Employee Engagement Ideas For Small Companies (12 tips) – Part 2

employee engagement ideas

 

Starting a business is normally no easy feat. If you have your own small business, you’ve probably put in your own blood, sweat and tears to get it off the ground. This is exactly why it’s so important to ensure that it continues to run successfully.

One of the main elements of business success is employee engagement. Engaging employees will encourage them to generally work harder and be more productive, which usually equates to high revenue and increased success.

In an ideal world, your employees would work as hard at their jobs, as you worked on your own business. This guide provides 12 tips to help engage your employees, increase employee engagement and ensure that your business thrives as a result.


7. Loosen up on a Friday afternoon

Almost anyone who’s worked for a long period of time in a Monday – Friday office job can relate to the “Friday” feeling. After all, how common are ‘Happy Friday’ mentions in emails sent on that day?

Employees often come to work on Friday invigorated and happy because they know they have a weekend of relaxation (or partying!) ahead of them. A company can adopt a relaxed Friday afternoon strategy in an effort to thank workers for their hard work all week.

A few ways to do this would be to make offer an extended lunch break, afternoon drinks or allow staff to dress more casually on Fridays. This should help to make employees feel valued.


8. Don’t underestimate a good onboarding process

The age-old sentiment says first impressions counts. And this rings true when it comes to employment. If an employee is given a thorough and positive onboarding process, they should enter the workforce in a positive frame of mind.

When going through the training process let the new employee, management should let them know expected what’s expected of them in a friendly way. Great managers will be able to communicate the job role and expectations to new employees while still making them feeling excited and happy about the role they are entering.

 

9. Know your employees

No two employees are the same, and this is particularly evident when running a small company. For this reason, it’s important to know each of your employees individually so that you can cater to their particular needs and ensure that they are fulfilled.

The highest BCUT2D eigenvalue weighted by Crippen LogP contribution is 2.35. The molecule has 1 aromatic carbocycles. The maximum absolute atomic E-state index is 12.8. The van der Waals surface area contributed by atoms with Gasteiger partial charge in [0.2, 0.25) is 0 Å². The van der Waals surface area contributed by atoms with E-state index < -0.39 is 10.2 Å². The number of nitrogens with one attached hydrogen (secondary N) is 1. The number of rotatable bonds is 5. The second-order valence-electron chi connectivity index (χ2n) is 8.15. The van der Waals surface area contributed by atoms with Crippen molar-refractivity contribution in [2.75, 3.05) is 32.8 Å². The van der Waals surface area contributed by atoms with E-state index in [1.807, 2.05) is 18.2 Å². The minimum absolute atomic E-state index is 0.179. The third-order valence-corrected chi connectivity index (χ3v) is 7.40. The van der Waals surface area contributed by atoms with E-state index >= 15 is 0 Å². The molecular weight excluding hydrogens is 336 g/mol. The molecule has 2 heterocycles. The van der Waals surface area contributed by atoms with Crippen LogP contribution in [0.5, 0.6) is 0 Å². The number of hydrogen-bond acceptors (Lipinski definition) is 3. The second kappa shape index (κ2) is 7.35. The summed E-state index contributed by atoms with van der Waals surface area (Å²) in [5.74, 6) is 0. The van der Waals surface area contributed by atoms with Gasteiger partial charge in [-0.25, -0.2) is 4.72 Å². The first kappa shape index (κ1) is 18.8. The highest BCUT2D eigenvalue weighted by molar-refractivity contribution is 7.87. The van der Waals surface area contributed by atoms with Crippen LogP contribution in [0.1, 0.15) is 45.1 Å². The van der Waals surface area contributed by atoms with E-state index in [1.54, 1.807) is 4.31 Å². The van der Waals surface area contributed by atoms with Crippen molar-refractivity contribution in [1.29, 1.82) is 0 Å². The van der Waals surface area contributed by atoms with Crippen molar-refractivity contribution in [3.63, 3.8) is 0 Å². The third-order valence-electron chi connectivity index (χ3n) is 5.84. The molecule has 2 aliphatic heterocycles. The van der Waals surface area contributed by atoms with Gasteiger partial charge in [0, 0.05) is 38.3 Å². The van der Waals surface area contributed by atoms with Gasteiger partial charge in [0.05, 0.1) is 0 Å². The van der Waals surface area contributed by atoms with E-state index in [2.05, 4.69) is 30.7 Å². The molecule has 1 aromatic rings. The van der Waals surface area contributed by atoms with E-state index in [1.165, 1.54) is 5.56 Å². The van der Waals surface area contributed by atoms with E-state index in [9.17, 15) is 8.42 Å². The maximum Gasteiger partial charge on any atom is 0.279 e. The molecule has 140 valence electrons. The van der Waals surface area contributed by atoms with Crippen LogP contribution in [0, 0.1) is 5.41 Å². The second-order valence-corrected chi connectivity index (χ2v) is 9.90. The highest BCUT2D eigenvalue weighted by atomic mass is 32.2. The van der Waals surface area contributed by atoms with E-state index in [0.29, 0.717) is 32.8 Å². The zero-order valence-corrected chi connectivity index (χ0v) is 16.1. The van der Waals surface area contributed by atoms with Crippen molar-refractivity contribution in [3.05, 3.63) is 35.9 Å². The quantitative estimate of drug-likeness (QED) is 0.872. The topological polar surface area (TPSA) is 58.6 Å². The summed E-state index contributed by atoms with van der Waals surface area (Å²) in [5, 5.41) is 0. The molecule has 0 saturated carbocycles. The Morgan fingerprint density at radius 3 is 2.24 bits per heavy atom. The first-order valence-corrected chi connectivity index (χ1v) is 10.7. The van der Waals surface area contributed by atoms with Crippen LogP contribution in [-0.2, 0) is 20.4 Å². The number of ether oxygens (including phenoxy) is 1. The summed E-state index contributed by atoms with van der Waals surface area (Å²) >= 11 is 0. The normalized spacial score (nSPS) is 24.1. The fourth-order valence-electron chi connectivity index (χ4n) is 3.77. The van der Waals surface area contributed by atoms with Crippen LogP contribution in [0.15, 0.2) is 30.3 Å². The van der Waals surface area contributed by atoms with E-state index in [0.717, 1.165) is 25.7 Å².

For example, perhaps one staff member works best when they are just left to do their things on their own, whereas another employee might thrive with most supervision and positive reinforcement. A good leader should be able to recognize this and identify what each employee needs in order to thrive.

 

10. Conduct a survey to see whether employees feel engaged

Conducting a survey is one of the clearest ways to find out whether or not employees feel engaged. By doing this, you can ask direct questions as to if something benefits their engagement in the work environment. With this knowledge, you can plan accordingly to see what needs to be changed.

 

11. Recognise your staff and reward their hard work

Most employees will agree that when their hard work is recognised and rewarded, they feel valued and respected. On the other hand, when an employee’s great work is ignored, it can feel demoralizing and cause them to wonder why they bother working so hard – which leads to lower engagement.

In order to avoid the latter scenario, leaders should stay vigilant about the amount of effort and hard work employees are putting in. If they notice an employee is doing a great job, they should either vocalise this or physically show their appreciation by rewarding the employee (eg a bonus, gift voucher or free lunch). This will help boos staff morale, as well as encourage professional development.

 

12. Celebrate birthdays and provide surprise treats

In an ideal work, employees would show up to work hard every day. However, to achieve this leaders should strive to add a personalised element to the work environment. An example of this is to celebrate an employee’s birthday by providing treats or a cake. Though it’s a small gesture, it shows that the company cares about them, which can lead to increased employee engagement. This is an example of striking a good work-life balance and can help to boost job satisfaction.


Some final thoughts on building employee engagement ideas for small companies

Having engaged staff is a very effective way to achieve maximum productivity from your staff while lowering turnover rates at the same time. You can do this by creating a strong employee engagement program. Practising the above points is a great start toward increasing engagement and helping to make your business thrive.

 

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